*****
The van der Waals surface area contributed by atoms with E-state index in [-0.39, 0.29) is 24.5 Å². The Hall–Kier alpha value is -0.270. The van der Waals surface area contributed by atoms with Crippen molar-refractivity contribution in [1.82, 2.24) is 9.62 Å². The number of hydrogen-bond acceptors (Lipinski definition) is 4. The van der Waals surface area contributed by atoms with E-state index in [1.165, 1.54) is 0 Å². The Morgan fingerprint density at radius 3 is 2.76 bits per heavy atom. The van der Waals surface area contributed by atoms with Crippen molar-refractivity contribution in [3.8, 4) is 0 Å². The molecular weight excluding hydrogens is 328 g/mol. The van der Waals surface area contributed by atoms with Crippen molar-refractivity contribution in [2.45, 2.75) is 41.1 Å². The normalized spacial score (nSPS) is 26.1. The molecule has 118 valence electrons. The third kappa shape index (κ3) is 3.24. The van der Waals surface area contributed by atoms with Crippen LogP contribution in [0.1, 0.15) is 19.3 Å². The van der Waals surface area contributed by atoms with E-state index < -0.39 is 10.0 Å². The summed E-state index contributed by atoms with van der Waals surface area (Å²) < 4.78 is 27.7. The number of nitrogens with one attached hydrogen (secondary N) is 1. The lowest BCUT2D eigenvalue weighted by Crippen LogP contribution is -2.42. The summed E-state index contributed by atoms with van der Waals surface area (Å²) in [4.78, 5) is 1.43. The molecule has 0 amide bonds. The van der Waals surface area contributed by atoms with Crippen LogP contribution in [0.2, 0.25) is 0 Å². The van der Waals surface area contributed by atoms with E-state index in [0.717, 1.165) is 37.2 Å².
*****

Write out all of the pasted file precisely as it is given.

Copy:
The van der Waals surface area contributed by atoms with E-state index in [-0.39, 0.29) is 24.5 Å². The Hall–Kier alpha value is -0.270. The van der Waals surface area contributed by atoms with Crippen molar-refractivity contribution in [1.82, 2.24) is 9.62 Å². The number of hydrogen-bond acceptors (Lipinski definition) is 4. The van der Waals surface area contributed by atoms with E-state index in [1.165, 1.54) is 0 Å². The Morgan fingerprint density at radius 3 is 2.76 bits per heavy atom. The van der Waals surface area contributed by atoms with Crippen molar-refractivity contribution in [3.8, 4) is 0 Å². The molecular weight excluding hydrogens is 328 g/mol. The van der Waals surface area contributed by atoms with Crippen molar-refractivity contribution in [2.45, 2.75) is 41.1 Å². The normalized spacial score (nSPS) is 26.1. The molecule has 118 valence electrons. The third kappa shape index (κ3) is 3.24. The van der Waals surface area contributed by atoms with Crippen LogP contribution in [0.1, 0.15) is 19.3 Å². The van der Waals surface area contributed by atoms with E-state index < -0.39 is 10.0 Å². The summed E-state index contributed by atoms with van der Waals surface area (Å²) < 4.78 is 27.7. The number of nitrogens with one attached hydrogen (secondary N) is 1. The lowest BCUT2D eigenvalue weighted by Crippen LogP contribution is -2.42. The summed E-state index contributed by atoms with van der Waals surface area (Å²) in [4.78, 5) is 1.43. The molecule has 0 amide bonds. The van der Waals surface area contributed by atoms with Crippen LogP contribution in [0.2, 0.25) is 0 Å². The van der Waals surface area contributed by atoms with E-state index in [0.717, 1.165) is 37.2 Å².